The Reichstag building lies in the heart of Berlin's political district, just a stone's throw from the Brandenburg Gate and directly on the River Spree. Since its completion in the 1890s as the seat for the newly formed country of Germany's parliament, it has been associated with the different iterations of political rule in the country as a whole.
The Reichstag building is a wonderful example of Berlin layers. Not only has the Reichstag building's official role changed dramatically over the past 100 years, but the physical architecture has, too. Each new form incorporates some of the past while symbolizing the attitudes of the present. These new forms were created intentionally, through design and sabotage, and unintentionally, through war and division.
Let's begin in 1894, with the opening of the Reichstag Building. It was intended to be grand and impressive, and was noted for the glass and steel dome on top, which at the time was an impressive architectural achievement.
In 1916, the first significant change was made. The phrase "Dem Deutschen Volke", or "The German People" was added to the facade. The emperor, Kaiser Wilhelm II, disliked the phrase, thinking it sounded too democratic. But it was nonetheless added in order to stoke popular support for German's efforts in World War One, which had begun two years earlier in 1914. The inscription is still there today.
The next major change to the Reichstag occurred in 1933. Adolf Hitler and the Nazis had recently swept to power. In February of 1933, the building caught fire under mysterious circumstances. Hitler claimed that the fire was lit by subversive Communists and used the occasion to invoke emergency powers and claim near absolute authority - power that he did not relinquish until Germany's defeat in WWII and his death in 1945.After 1933, the building was never fully restored: in a dictatorship, who needs a nice parliament building?
The building was nearly leveled during the Battle of Berlin in 1945, when the Soviet Union concentrated an enormous amount of resources to capture what Stalin considered the symbol of Nazi authority. The fight inside lasted nearly two days, and resulted in the building looking like this:
After the end of the war, Berlin (and the rest of Germany) was divided between Soviet-controlled territories in the East and Allied-controlled areas in the West. The dividing line between the two cities, and later two countries, was the Berlin Wall. The Wall ran directly next to the Reichstag Building, as you can see in this photo. The Reichstag Building was located in West Germany, with East Germany only a few meters away.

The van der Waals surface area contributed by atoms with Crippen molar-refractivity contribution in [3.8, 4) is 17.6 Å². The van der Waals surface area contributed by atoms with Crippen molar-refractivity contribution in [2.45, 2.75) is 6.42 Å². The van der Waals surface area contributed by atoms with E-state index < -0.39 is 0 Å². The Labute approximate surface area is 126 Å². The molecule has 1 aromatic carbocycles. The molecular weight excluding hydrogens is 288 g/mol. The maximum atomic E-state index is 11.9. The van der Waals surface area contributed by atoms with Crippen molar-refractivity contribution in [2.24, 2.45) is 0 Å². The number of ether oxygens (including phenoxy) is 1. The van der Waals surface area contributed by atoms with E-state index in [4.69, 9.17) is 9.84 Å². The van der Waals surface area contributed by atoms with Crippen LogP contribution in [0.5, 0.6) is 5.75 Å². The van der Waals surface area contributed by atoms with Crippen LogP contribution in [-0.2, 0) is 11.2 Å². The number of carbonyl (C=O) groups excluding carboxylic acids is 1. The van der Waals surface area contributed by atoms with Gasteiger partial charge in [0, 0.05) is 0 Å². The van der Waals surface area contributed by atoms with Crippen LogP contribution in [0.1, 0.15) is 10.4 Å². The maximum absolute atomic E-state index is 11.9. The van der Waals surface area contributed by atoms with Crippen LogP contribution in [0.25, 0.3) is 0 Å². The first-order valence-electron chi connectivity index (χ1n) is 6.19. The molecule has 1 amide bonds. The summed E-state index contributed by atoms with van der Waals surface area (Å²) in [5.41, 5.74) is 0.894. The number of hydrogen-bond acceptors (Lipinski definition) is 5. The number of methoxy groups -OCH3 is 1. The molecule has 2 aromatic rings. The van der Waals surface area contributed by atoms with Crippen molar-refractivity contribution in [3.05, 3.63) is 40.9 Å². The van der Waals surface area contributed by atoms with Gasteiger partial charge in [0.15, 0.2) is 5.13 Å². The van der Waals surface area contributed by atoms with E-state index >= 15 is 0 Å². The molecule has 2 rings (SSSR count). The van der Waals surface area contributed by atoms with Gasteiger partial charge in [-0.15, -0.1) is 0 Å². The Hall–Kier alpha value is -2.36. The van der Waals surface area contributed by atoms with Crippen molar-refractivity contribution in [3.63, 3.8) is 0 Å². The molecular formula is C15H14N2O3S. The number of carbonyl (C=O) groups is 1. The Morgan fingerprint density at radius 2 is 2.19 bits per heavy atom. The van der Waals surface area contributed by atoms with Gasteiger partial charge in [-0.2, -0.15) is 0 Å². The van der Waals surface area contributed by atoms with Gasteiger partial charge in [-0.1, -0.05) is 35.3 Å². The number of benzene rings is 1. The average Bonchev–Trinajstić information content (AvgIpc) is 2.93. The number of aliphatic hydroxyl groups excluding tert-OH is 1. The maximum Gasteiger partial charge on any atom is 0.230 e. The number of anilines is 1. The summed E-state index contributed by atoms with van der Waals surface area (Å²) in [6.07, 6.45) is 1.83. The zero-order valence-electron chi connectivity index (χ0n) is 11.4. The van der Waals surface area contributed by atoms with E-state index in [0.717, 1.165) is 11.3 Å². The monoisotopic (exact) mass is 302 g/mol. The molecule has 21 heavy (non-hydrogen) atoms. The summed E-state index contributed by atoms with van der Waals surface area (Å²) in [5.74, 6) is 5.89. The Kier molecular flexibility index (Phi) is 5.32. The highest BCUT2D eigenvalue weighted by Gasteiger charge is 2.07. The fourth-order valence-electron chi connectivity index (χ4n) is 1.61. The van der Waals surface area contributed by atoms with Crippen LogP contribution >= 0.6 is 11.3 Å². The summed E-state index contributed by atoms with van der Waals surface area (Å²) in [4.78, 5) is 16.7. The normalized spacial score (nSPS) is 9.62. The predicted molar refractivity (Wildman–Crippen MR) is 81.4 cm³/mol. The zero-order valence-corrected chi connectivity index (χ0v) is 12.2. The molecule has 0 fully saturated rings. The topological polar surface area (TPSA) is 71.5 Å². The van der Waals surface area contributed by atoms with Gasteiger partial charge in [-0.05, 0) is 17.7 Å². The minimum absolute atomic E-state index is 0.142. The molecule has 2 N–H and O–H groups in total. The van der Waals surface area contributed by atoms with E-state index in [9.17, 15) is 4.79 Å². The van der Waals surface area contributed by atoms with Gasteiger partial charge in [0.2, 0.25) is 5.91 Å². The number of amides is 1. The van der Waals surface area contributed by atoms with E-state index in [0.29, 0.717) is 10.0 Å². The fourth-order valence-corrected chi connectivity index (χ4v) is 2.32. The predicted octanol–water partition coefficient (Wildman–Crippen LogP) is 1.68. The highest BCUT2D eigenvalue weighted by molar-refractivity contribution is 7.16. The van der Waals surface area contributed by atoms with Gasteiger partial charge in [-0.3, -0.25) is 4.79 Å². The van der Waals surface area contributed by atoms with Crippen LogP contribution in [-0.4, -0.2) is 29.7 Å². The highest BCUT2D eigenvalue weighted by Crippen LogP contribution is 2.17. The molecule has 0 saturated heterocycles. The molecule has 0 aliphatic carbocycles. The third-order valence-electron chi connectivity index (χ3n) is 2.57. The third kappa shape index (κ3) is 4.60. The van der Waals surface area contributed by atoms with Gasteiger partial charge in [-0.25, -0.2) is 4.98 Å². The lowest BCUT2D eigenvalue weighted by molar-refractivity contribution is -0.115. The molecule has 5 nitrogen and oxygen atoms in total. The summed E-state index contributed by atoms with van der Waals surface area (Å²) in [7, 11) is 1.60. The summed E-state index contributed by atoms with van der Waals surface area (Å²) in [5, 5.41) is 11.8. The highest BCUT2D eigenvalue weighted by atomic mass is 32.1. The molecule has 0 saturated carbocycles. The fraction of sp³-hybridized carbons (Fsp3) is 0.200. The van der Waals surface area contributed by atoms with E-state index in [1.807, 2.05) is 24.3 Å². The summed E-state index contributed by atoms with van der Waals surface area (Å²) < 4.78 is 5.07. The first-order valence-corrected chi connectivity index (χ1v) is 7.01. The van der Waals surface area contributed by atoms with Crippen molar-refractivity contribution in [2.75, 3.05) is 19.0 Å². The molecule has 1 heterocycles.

During the East/West partition, the seat of West Germany's government was relocated to Bonn, in the west of the country. As a result, the Reichstag building was essentially abandoned - a symbol of a divided city and the unfulfilled promise of German democracy.
Germany was reunified in 1990, and plans were immediately initiated to restore Berlin to its historical role as the capital city of a united Germany. The problem, practically speaking, was that the building had been under-utilized and minimally maintained for the previous 60 years. The question for German leaders was how to establish the Reichstag Building as a symbol of German democracy while paying homage to its difficult and complicated past.
The solution was to hire the architect Norman Foster to design a new dome for the building. The glass and steel construction (which you can tour if you book in advance) is an architectural homage to the building's original dome. Visitors walking through the dome can look down directly onto the floor of the German parliament, or Bundestag. This symbolizes the German government's commitment to the idea of ensuring that the parliament is the voice of the people, and not a tool of dictators.
From an imperious symbol of mighty Germany under Kaiser Wilhelm, to fire and disrepair under the Nazis, to disuse in a divided city, and finally to a symbol of a chastised and historically conscious modern Germany, the story of Berlin can be read in the stones, steel, and glass of the Reichstag Building. Though the inscription "Dem Deutschen Volke" is nearly 100 years old, the slogan has never been more appropriate than it is today
Correction: An earlier version of this post incorrectly stated that the building was no longer called the Reichstag.